Spring 2015 Outstanding ASU Graduate Engineering Students
Outstanding ASU graduate engineering students from the six schools in the Ira A. Fulton Schools of Engineering are recognized and honored for their academic performance and contribution to their field and community. Each school selects up to two graduate students to be recognized.
The honor recognizes exceptional students who have not only performed well in the classroom, but who also have made an impact through research innovation, project-driven work, student organization activities, teaching innovation, entrepreneurial efforts and/or leadership.
The students selected as Outstanding Graduates for the 2015 spring semester are:
Mentor Dida, The Polytechnic School
Mentor Dida is originally from Kosovo and moved to America as a high school exchange student. He is receiving his master’s degree in global technology and entrepreneurship.
Dida has been incredibly active and involved with initiatives in The Polytechnic School and at the Polytechnic campus. Among his many accomplishments, he is co-founder and member of Startup Village Student Organization; co-founder and member of the Innovation Creativity and Entrepreneurship Club; chair for special events at Changemaker Central and lead change agent at Changemaker Polytechnic. He also has participated in several public speaking engagements, including keynote speaker for Arizona First Lego League and keynote speaker at the Oxfam Hunger Banquet.
As an undergraduate at ASU, Dida worked with engineering professor Mark Henderson on the Two Dollar Challenge, a movement to increase global awareness of poverty. He earned a degree in electronics engineering technology, with a focus on alternative energy technologies.
He also started his own nongovernmental organization, Prosperity Initiative in Kosovo, to encourage the country’s young people to participate in public service and community work, increasing the impact of youth decision-making.
Dida was recently hired to join Ashoka, the largest network of social entrepreneurs worldwide, and help build a vibrant network of social innovators, partners and changemakers.
Aram Chomina-Chavez, a lecturer at The Polytechnic School, described Dida as a “doer,” who leads by example with executive and team-building skills.
“He’s going to have an immensely large impact in his social entrepreneurship endeavors,” Chomina-Chavez said.
Arundhati Ghosh, School of Sustainable Engineering and the Built Environment
Arundhati Ghosh’s career goal is to fulfill her potential as an innovator, a leader and an educator. She has gained experience in each role on her educational journey to earning a master’s degree in architecture and a doctoral degree in construction management.
The focus of Ghosh’s graduate work has been the emerging visualization and simulation technology building information modeling (BIM). It involves producing information-rich, virtual 3-D models of building designs and matching them with databases to provide a comprehensive project management performance guide. She explored how the technology affects labor productivity in retrofit construction, using a large semiconductor manufacturing facility in Arizona as a case study – the first study of its kind for that sector of the construction industry.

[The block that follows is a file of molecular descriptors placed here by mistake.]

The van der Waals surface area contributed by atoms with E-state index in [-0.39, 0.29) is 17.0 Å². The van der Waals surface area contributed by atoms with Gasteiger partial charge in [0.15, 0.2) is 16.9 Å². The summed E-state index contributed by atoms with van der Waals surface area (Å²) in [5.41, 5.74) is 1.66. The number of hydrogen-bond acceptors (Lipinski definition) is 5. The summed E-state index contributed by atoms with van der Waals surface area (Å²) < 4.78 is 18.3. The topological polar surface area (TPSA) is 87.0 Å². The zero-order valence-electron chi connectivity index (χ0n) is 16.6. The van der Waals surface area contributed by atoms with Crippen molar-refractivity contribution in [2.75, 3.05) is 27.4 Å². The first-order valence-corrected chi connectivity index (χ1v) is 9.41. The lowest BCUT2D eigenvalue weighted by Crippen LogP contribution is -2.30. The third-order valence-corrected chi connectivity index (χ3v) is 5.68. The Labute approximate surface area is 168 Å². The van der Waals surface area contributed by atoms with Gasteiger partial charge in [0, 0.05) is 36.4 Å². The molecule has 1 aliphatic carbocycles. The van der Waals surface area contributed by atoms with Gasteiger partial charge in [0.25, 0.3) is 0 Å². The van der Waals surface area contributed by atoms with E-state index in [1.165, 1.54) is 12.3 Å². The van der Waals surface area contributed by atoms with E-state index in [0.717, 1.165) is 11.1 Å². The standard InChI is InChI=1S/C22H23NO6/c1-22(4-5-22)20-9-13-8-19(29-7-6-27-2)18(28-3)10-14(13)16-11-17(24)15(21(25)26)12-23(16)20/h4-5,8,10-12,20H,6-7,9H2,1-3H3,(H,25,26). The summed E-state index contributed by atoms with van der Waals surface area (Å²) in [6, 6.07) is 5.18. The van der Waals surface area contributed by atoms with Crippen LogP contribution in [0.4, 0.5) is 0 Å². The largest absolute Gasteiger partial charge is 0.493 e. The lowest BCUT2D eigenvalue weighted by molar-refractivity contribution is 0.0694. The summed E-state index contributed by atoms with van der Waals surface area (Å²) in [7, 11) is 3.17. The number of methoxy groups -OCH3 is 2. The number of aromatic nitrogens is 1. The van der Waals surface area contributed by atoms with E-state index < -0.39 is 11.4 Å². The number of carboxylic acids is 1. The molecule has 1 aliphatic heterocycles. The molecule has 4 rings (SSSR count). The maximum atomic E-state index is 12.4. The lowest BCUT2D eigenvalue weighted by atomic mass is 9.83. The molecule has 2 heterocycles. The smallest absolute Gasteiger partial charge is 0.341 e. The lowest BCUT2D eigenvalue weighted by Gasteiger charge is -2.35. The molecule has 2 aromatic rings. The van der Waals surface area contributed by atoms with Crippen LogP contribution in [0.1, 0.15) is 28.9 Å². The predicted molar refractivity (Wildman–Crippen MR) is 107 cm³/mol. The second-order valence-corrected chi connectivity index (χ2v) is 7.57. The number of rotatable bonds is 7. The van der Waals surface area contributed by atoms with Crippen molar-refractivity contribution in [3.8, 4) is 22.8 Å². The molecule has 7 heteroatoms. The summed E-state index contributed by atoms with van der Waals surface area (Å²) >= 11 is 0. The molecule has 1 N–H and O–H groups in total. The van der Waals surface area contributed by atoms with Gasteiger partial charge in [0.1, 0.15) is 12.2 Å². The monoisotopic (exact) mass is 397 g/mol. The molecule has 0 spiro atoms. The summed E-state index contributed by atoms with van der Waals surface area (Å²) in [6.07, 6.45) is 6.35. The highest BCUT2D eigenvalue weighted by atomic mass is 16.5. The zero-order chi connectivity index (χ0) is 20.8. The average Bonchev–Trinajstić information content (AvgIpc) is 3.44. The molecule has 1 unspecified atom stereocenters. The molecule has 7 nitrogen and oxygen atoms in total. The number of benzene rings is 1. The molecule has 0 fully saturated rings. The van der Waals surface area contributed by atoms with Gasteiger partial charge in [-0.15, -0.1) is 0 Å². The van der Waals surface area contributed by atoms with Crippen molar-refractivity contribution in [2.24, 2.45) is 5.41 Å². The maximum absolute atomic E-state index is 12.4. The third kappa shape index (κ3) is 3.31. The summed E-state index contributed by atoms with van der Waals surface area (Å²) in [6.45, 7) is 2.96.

Ghosh has been instrumental in developing a curriculum for teaching BIM and has helped to teach both graduate and undergraduate courses. She has published her work in leading academic journals and made presentations on the subject at major academic and industry conferences. Through her academic success, she wants to inspire more women to pursue careers in the construction industry. After graduation, she will be using her expertise in a position with a major construction contractor in California.
“Arundhati Ghosh has been an outstanding graduate student from day one,” said her advisor, associate professor Allan Chasey. “Her unique knowledge of construction technology and ability to quickly analyze a situation and offer solutions has been instrumental in developing our construction management program at both the undergraduate and graduate levels. She truly stands out among her peers.”
Nikou Hesari, School of Sustainable Engineering and the Built Environment
Nikou Hesari, a native of Iran, recalls that even as a child she was driven to explore, discover and apply whatever she learned. That ambition led her to excel in school and earn her acceptance into engineering studies at one of Iran’s top universities. After completing undergraduate studies, “I wanted more,” she said. She went on to pursue graduate education, and will receive a doctoral degree in civil, environmental and sustainable engineering from ASU.
Her primary research has involved developing the use of biosensor technology to rapidly detect and monitor the presence of the E. coli bacteria in drinking water. Her progress on that project and related work, she said, “has prepared me to contribute something that can help people all over the world.”
Hesari “is the ideal candidate” for an Outstanding Graduate Student award, said her advisor, professor Morteza Abbaszadegan. He noted that she has maintained a high grade point average while achieving significant research success, as well as winning or scoring highly in several rigorous academic and conference competitions.